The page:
> the healthier menus, which include two hot choices every day —
> entrees like haddock provençal, beef curry and navarin of lamb — as
> well as baked potatoes for the unadventurous.
> If the children really hate the food, Rawmarsh argues, they can
> bring brown-bag lunches.
> “It doesn’t happen overnight; it takes an effort,” said Sonia
> Sharp, a local government official, speaking of the campaign to win
> the children over. “We have the responsibility for ensuring the
> health of our children. We want to teach them how to make the right
> choices for themselves.”
> The menu changes at Rawmarsh are being replicated across Britain,
> which, much like the United States, is grappling with the issue of
> how to regulate school food to improve children’s health. Although
> Britons collectively are not yet as fat as Americans, they are the
> fattest people in Europe. If current trends continue, the British
> Medical Association says, by 2020 some 30 percent of boys and 40
> percent of girls here will be clinically obese.
> There are no national figures yet on how many children have
> rejected the new food. Kevin Morgan, a professor of European
> regional development at the University of Cardiff who has studied
> school meal reform, said anecdotal evidence showed that at least
> for now, many students have switched to brown-bag lunches.
> “Parents are giving their children packed lunches, which are
> invariably inferior from a nutritional point of view to the school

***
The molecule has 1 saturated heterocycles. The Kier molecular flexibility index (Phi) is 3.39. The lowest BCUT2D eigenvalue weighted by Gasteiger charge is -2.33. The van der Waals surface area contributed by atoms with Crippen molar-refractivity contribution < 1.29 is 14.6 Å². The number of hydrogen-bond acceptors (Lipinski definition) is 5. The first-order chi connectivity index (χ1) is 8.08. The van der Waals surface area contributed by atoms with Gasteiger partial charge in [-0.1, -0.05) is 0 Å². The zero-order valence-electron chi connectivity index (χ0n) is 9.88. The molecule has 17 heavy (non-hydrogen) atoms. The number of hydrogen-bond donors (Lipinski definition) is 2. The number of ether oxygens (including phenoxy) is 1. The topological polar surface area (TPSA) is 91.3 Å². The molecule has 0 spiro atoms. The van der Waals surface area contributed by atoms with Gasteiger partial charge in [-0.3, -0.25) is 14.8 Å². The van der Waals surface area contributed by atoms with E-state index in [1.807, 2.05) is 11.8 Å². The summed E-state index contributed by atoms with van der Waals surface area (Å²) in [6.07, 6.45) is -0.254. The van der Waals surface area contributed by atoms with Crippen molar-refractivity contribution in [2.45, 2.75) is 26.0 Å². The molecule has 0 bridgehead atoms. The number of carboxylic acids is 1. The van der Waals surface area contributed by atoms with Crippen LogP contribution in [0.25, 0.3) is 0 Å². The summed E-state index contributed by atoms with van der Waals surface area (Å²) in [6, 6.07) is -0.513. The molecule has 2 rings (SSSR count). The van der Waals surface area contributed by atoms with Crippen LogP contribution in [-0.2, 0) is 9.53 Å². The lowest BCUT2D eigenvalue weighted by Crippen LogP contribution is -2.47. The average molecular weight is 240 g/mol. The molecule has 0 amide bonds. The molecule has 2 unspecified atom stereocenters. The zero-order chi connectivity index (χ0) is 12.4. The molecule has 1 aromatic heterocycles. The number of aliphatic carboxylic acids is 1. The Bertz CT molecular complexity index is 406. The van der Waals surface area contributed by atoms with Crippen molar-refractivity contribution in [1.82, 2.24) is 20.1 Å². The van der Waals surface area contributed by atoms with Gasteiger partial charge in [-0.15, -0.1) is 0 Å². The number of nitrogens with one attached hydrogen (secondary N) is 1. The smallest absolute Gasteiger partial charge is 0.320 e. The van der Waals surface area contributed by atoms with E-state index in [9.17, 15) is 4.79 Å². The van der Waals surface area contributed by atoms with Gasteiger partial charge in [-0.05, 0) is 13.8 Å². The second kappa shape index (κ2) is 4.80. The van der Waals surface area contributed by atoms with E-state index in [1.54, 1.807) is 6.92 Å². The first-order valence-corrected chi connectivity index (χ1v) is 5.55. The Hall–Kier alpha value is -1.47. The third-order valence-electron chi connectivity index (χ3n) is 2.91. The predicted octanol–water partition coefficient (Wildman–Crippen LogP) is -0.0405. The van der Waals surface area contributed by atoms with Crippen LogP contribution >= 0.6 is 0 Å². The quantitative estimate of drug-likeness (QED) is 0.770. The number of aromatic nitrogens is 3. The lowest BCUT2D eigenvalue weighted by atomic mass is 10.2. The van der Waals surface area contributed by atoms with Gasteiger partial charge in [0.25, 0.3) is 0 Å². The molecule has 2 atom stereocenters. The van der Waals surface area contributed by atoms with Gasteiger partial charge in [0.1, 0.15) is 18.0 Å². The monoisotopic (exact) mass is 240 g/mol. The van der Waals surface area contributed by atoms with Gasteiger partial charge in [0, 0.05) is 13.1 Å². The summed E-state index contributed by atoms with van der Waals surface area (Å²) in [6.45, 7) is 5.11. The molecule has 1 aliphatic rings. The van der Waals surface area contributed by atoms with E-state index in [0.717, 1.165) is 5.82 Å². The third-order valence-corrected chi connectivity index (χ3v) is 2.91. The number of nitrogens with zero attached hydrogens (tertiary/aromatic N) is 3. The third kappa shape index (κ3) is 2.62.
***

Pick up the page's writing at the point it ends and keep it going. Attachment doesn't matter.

> meals from which they were recoiling,” he said. He said that put
> pressure on school cafeterias, which need to serve enough meals a
> day to generate the revenue to remain financially viable.
> In addition, he said, many lunchroom cooks are struggling to make
> the switch from deep-fried, microwaved dishes to food made from
> Boris Johnson, the Conservative Party’s spokesman for higher
> education, waded into the debate recently, saying first that he
> applauded parents’ rights to “push pies through the railings,” but
> then modifying his remarks when they caused a national outcry.
> “As long as we have the packed lunches and parents are going to be
> irresponsible enough to want to put all the crisps and the junk in
> the packed lunch,” he said, using the British term for potato
> chips, “there is no way that schools can win.”
> Schools that have tried to win students over appear to have fared
> better than those that impose bans, Professor Morgan said.
> The Royal Docks Community School, a high school in Newham, south
> London, is one example. The school began gradually introducing menu
> changes last year, consulting parents, students and the local
> school district.
> Within six weeks, said the head teacher, Sean McGrath, the cooks
> had reduced the use of cooking fat by 75 percent. The school also
> barred younger students from going out during lunch, but did it
> class by class, over a few months rather than all at once.
> The cafeteria now serves about 650 lunches a day, to just over half
> of the school’s students. Last year, Mr. McGrath said, the figure
> was closer to 250.
> But here in Rotherham, Andreas Petrou insists that no amount of
> explaining will convince him that a French fry sandwich is not a
> decent meal. If confronted with the school food, he said, he will
> do what all his friends do: gather as much bread as he can, “put
> half an inch of butter on each slice,” and call it lunch.